From the Campo


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Published: May 2nd 2013
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All is well--everyone is happy and healthy. What a wonderful group and a wonderful experience for all. We just got to Cabarete and will post this quickly to let you catch up and will post more (and hopefully pictures) later as we now have internet and electricity. Nothing but good things to report.



Travel Blog Campo Tuesday

The music’s blaring, and another round of Rummy has begun, we have just been outside working, turning the small sea of green grass into a lake of rusty brown freshly turned soil. Lunch is being prepared and Taylor colors in the coloring book. We are all going to head down to the school after lunch to do some planting; we might take a walk down to the river to cool off, but I don’t know if well have enough time what with us going down to the school. A nice breeze is coming in through the door and another song has started on the radio, and with another song comes another blast of music, which is fine by us.

Tuesday, April 30th – Another day of work

I’m sitting with Frank and the crew, lunch still working its way down. The heat wafts in through the open doors, and the animals pant while they wait for the scraps from our plates. The boys are off to school, little ones up the hill, and the older ones in town at the larger school house. It’s the best time of day to hang in the shade, while the sun beats down through the tiny holes in the corrugated metal roof. Having some shade helped us in our clearing of the rest of the field. It surprised everyone how easy tilling a field by hand is when the slope is great. Even in the heat there is respite and enjoyment in the sweat and breeze. Our 80 year old host, the father of Freddy, still goes out to work, carrying two machetes and wielding them with skill, barely breaking a sweat. He told us “esta bueno” after the hottest part of the day when we finished turning over a field for batatas, sweet potatoes.



Tuesday – working in the morning



Soon after lunch we headed out to clear the second field, which is next to the first field we cleared yesterday. It is a very short walk, five minutes or less through coco trees, plantains and other palm and sub-tropical flora. It is on a steep slope, this time it is not so covered in weeds as the previous one. We use shovels and pick’s to clear, while some of us go and do a fine tuning of the second field. Some of us work much harder than others, not surprisingly the three Dominican boys stop working after about 15 minutes (Adrean, Phillipe, and Alex). Of course as soon as we finish this field we have to go to another. This time it is not clearing we have to do. Back the way we came and off to the side. A steep hill where Adrean says we are going to go turn over the soil. Rudalphy and Frank as he likes to be called join us, since we are latterly a minute away from the main house. After several hours of work , much done by Vangeli, Rick, Adrean and the others taking long brakes in between their work intervals, we get the field tilled. It looks good. Now before going anywhere, while a few of us finish up the work, the Dominican boys go and get some coco which is very good. You can suck on the seeds, don’t chew, and spit them out. A game begins when Phillipe spits a coco seed at Alex, and so it went, of course Vangeli joins in. Now we are all done for the day, probably half an hour till the hottest part, so we head down to the main house for lunch. Some of us go to play cards, some go to get clean, some just relax. Lunch looks like it is going to be good, by the sneak peek I took. Looking forward to it.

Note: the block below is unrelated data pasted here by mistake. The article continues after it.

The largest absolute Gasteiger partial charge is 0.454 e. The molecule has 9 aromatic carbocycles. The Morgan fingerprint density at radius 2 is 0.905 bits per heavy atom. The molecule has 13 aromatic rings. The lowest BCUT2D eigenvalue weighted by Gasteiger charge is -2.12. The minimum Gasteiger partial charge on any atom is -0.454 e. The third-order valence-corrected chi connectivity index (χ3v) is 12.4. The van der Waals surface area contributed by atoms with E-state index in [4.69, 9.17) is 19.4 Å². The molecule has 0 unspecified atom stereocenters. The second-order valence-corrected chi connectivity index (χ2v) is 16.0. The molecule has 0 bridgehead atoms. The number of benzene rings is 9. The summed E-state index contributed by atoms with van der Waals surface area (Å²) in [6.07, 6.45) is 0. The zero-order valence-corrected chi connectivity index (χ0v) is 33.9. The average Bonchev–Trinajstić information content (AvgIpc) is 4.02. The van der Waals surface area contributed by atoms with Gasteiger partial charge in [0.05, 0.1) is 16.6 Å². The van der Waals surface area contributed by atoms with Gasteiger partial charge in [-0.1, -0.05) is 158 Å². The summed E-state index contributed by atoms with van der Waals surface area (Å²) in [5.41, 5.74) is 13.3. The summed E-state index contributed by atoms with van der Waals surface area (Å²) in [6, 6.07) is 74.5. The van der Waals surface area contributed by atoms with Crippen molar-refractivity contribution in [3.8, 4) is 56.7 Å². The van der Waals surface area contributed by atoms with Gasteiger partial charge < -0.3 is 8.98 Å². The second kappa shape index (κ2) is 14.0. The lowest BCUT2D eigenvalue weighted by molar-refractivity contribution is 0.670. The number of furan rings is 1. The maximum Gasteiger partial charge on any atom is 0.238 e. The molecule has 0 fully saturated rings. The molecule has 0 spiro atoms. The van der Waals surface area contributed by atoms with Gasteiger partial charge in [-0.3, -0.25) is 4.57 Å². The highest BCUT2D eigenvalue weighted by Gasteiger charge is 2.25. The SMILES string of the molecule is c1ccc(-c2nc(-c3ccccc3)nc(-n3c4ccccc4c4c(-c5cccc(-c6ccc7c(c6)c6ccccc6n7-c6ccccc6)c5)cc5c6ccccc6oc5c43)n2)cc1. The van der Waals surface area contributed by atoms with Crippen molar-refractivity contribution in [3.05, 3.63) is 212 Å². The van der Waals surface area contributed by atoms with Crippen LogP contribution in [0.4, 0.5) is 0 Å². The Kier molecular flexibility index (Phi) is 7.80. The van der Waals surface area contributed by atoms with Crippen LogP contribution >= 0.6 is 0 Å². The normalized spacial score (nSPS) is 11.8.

Wednesday – The final day at Tres Ceibas.

Everyone (especially Jordan) seems to be aware that today is our last day here. I have mixed feelings about leaving. Anna just told me they’re making hot chocolate again to go with breakfast… AWWW YEAH! The term “Hot Chocolate” can’t quite convey how incredible this steamy beverage is. Allow me to extrapolate on how they make it. They walk to a tree twenty feet away, and pick the cacao. That’s how fresh it is. Then they toast and crush it in a pestle and mortar system of a huge tree trunk for the bowl and a nice big club for the crushy smashy bit. They crush the toasted cacao to the finest powder you can imagine (I got to help!), and the oils ooze out. Then they take this delectable concoction of 100%!c(MISSING)acao and add in milk, sugar, cinnamon, cloves, and orange leaves (Kind of like a bay leaf, but WAY more awesome and cool and tropical). What emerges from the pot is just… well. Tienes que probarlo tu mismo.

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